Gordon Campbell | Parliament TV | Parliament Today | News Video | Crime | Employers | Housing | Immigration | Legal | Local Govt. | Maori | Welfare | Unions | Youth | Search


P epidemic puts ageing parents at risk of financial abuse

The P epidemic is taking a hidden toll on an unexpected group – the ageing parents of adults using meth, who Wesley Community Action social workers say can be the victims of financial and other abuse.

In some cases, older people have lost thousands of dollars to their P-dependent children.

Meghan Cavanagh, who works with the Elder Abuse Response Service run by Wesley Community Action in the greater Wellington region, says she’s dealt with a cluster of cases recently.

“Even a small P habit can cost $700 to $1000 a week,” she says. “The financial abuse can be very subtle, such as eating their parent’s food and not contributing towards the costs of living in the house, or more seriously, taking money from their parent’s account.”

Sometimes ageing parents are taken to money machines and forced to make withdrawals.

Recent examples include a P-dependent woman who stole her mother’s savings. “We have other cases where we’ll never know how much financial damage adult children have inflicted on their parents.”

Ms Cavanagh says financial abuse can be part of a wider range of elder abuse, including psychological and sometimes physical abuse. Most cases of P-related elder abuse are referred to the response service by the police as a result of family violence.

“The violence against the older person is what triggers the neighbours to call the police, who refer them to us. Once you get mum or dad talking they start to slowly disclose what’s been happening. It can take a while because there are a lot of societal taboos around P use.”

She says older people are particularly vulnerable to financial abuse because they start to lose their financial literacy and capacity as they age. While they may be able to keep track of cash, many find it more difficult to reconcile bank accounts with a card associated with them.

“Things like pay-wave cards are an easy target because you don’t need a pin to use them. Or an older person may give their card and pin number to a family member to do the shopping and suddenly $300 is gone from their account.”

Claire Booth, manager of Wesley Community Action’s Elder Care Team, says financial abuse of older people is common, even in cases where P is not involved.

“We believe money is a driving motivation for elder abuse. People may use psychological abuse, such as bullying or coercion or blackmail or threats, but their motivation is often financial.”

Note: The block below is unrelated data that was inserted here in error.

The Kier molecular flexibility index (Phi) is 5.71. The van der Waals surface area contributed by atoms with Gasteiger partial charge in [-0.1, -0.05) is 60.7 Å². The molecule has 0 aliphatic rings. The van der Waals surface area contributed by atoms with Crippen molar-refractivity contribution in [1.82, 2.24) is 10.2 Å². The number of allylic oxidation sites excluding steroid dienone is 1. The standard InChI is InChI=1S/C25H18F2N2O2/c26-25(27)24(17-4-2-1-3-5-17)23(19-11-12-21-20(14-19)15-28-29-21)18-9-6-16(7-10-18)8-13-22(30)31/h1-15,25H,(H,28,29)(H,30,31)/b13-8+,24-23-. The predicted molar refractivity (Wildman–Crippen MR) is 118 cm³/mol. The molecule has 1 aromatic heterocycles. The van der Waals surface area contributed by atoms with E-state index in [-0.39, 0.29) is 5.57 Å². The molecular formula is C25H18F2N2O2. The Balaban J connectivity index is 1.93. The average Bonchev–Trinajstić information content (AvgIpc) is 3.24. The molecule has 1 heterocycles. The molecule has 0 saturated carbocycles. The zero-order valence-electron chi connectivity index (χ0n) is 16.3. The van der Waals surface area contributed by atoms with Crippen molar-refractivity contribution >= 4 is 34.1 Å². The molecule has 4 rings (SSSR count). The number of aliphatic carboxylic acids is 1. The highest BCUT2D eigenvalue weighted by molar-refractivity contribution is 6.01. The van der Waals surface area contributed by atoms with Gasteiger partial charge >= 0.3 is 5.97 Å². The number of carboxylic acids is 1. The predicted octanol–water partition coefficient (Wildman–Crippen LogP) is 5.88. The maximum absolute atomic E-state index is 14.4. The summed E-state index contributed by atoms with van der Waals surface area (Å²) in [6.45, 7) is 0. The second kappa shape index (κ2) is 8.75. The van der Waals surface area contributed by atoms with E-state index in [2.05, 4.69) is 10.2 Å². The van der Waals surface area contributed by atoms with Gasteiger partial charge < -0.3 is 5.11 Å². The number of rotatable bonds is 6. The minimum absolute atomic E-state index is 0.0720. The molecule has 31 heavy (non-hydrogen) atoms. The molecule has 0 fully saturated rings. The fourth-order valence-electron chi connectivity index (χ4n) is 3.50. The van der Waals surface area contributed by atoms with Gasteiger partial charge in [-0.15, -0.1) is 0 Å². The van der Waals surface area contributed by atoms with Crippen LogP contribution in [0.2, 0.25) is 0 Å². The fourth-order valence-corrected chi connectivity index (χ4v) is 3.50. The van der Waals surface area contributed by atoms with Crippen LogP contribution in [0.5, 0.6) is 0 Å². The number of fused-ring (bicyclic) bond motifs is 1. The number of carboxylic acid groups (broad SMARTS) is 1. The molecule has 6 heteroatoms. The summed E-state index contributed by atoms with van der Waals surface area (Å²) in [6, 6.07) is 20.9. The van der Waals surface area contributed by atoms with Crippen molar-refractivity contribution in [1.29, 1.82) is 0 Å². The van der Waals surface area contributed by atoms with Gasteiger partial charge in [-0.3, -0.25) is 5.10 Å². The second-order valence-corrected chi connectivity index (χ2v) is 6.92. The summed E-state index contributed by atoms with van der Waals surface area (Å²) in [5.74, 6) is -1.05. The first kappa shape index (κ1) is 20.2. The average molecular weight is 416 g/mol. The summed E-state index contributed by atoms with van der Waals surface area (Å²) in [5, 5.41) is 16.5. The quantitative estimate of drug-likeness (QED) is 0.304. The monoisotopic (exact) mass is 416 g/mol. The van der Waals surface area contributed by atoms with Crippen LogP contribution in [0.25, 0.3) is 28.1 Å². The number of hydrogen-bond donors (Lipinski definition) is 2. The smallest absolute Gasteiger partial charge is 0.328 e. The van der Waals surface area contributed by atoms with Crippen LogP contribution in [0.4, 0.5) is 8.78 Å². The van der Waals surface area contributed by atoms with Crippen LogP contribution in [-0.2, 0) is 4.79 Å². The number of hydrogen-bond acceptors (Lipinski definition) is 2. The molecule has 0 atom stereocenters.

She says that in most cases older people are abused by members of their own family or by friends. “Older people are particularly vulnerable when they are isolated and alone and have dementia as well.”

Elder Abuse Awareness Day, Friday June 15


© Scoop Media

Parliament Headlines | Politics Headlines | Regional Headlines

KiwiBailed: KiwiBuild Head Officially Resigns

The head of Kiwibuild, Stephen Barclay has officially resigned from the role. In a statement issued on his behalf, it was announced that he would step down from today [Friday].

Housing Minister Phil Twyford's office said he would not be commenting on Mr Barclay's resignation as it was an employment matter. Last month, Mr Twyford confirmed that Mr Barclay had not been at work for a number of weeks. More>>


Welfare Stats: Rise In Hardship Numbers Shows Income Inadequacy

The latest Ministry of Social Development quarterly report show that a record number of people have received hardship assistance from work and income, with an additional 40,000 hardship payments made between September and December 2018, compared to the previous quarter of the same year... More>>


DHBs "Prepared": Junior Doctors Strike Again

The needs of acute patients will be met during tomorrow's junior doctor strike, a DHB spokesperson says... Almost 3000 junior doctors are expected to walk off the job, which will affect all DHBs apart from West Coast District Health Board. More>>


Gordon Campbell: On MBIE’s Social Media Scam

Given the ambit of MBIE’s work, almost any form of social activity could qualify as being part of MBIE’s brief, so the privacy threats posed by this training programme are extensive. The current oversight safeguards seem threadbare to non-existent. More>>


JusTrade: New Campaign For A 21th Century Trade Agenda

‘Critique is no longer enough. If anything is to really change, we need to step away from the existing framework and take a first-principles approach to rethinking what will work for the 21st century.’ More>>


Gordon Campbell: Thompson + Clark Are The Tip Of The Iceberg

How can we tell where and how any lines are being drawn? Oversight is not exactly robust. If it were, Thompson + Clark would have been out of contention for state security work ten years ago. More>>

Trainers: Taratahi Institute of Agriculture In Interim Liquidation

Taratahi employ 250 staff and this year has provided education to over 2500 students. Taratahi owns and manages 8 farms throughout the country. More>>


IPCA Report: Complaints About Deputy Commissioner Wallace Haumaha

The Authority has found that DC Haumaha acted improperly by approaching staff and others to provide information to support him to refute the allegations about his 2016 conduct, or solicited other staff to do so on his behalf... More>>





InfoPages News Channels